Tune In to Exercise During Commercials
By Steve Cline
Reaching for your toes instead of the remote is one key to better health.
Linda Buch doesn't believe people who say they have no time to work out.
"These are the same people who never miss an episode of their favorite sitcom," says Ms. Buch. A certified personal trainer, she's co-author of "The Commercial Break Workout," one of several books on exercises you can do in front of the tube.
Reaching for your toes instead of the remote is one key to better health. A recent Harvard University study published in the Journal of the American Medical Association found that television might be harder on your health than you think.
Women who watched television more than 10 hours a week were far more likely to be obese and develop type 2 diabetes, according to the study, which tracked 68,000 women from 1992 to 1998. The authors concluded that nearly a third of the obesity cases could have been prevented if the women had watched television less than 10 hours a week and walked at least 30 minutes a day.
The study shows that "all sedentary activities may not be equally bad," says Mary Hardy, M.D., medical director of the Cedar-Sinai Integrative Medicine Program. "TV watching seems to be the most pernicious of the sedentary activities." Here's why:
TV viewing is even more passive than other sedentary acts like office work.
We often eat high-calorie foods as we watch TV.
Watching TV can become part of our daily routine.
"A lot of people just want to come home from work and sit in front of the TV and veg out," Dr. Hardy says. "One hour turns into three, and it's really easy to fall into a situation where inactivity begets more inactivity."
To help TV addicts, Ms. Buch and co-author Seth Anne Snider-Copley devised a set of stretching, calisthenics and light aerobics meant for the 2-1/2- to 3-minute periods filled by television ads.
"All those little bitty increments add up," Ms. Buch says. "During an hour of TV there are 20 minutes of commercials. Twenty minutes of exercise is more than a lot of people get each day."
Pushing the limit
Can you really get a workout that raises your heart rate in the time a carmaker uses to pitch its latest model?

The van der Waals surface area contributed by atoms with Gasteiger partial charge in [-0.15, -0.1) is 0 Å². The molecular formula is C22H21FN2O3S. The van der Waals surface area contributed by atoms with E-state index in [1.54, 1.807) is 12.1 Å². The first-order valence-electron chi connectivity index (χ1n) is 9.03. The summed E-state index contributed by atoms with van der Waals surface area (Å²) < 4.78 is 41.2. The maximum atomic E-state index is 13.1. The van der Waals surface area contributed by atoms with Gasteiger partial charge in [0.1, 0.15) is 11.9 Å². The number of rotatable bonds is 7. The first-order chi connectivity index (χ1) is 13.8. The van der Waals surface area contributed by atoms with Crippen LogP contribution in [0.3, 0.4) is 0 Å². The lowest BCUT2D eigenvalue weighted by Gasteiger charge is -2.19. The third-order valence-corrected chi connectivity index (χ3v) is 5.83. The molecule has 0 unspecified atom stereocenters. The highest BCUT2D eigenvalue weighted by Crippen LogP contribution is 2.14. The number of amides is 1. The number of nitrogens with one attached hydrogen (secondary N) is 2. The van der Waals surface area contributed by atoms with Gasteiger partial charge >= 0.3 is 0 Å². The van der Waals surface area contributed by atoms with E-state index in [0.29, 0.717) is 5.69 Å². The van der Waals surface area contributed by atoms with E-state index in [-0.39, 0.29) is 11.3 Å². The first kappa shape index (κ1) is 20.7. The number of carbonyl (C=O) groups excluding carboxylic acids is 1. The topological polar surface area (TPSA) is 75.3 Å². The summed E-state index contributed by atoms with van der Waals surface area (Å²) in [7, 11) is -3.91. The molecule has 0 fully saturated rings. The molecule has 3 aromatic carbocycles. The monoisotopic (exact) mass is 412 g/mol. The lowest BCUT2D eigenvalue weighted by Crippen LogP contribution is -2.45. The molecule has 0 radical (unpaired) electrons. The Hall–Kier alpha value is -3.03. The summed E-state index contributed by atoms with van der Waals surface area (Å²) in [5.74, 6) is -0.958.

"I don't know if you've ever tried to do push-ups for a solid minute, but it's really difficult," says Stewart Smith, author of "The TV Watcher's Workout." "Most people peter out after 15 or 20 seconds."
Like "The Commercial Break Workout," the routines in Mr. Smith's book need no special equipment and include workouts for all fitness levels. A former Navy SEAL, Mr. Smith wrote his book for his parents after they rebuffed his pleas to shape up.
"Fitness has always been a part of my life, and I was frustrated that it wasn't a part of their lives," he says. "I had to find a way to fit fitness into their schedule."
Mr. Smith and Ms. Buch agree that working out in front of the TV won't get you ready for a triathlon. But any movement is a positive step, especially if you haven't been active at all.
This is even more true for children and young adults, who are more likely than ever to be obese. Television, video games and dwindling physical activity play a major role in childhood weight gain.
"After you realize that you actually feel better after exercising a little, you might want to do more," Mr. Smith says. "Maybe you go outside for a walk or a bicycle ride."
Get with the program
Dr. Hardy offers this TV guide:
Don't eat while you watch television. You'll tend to wolf down unhealthy snack foods and ignore portions.
If you want to work out while you watch, don't wait for commercial breaks. Ride an exercise bike or walk on a treadmill as you watch.
Ideally, the time you exercise should equal or exceed your TV time. If you can't swing that, try to watch less than an hour of TV a day.
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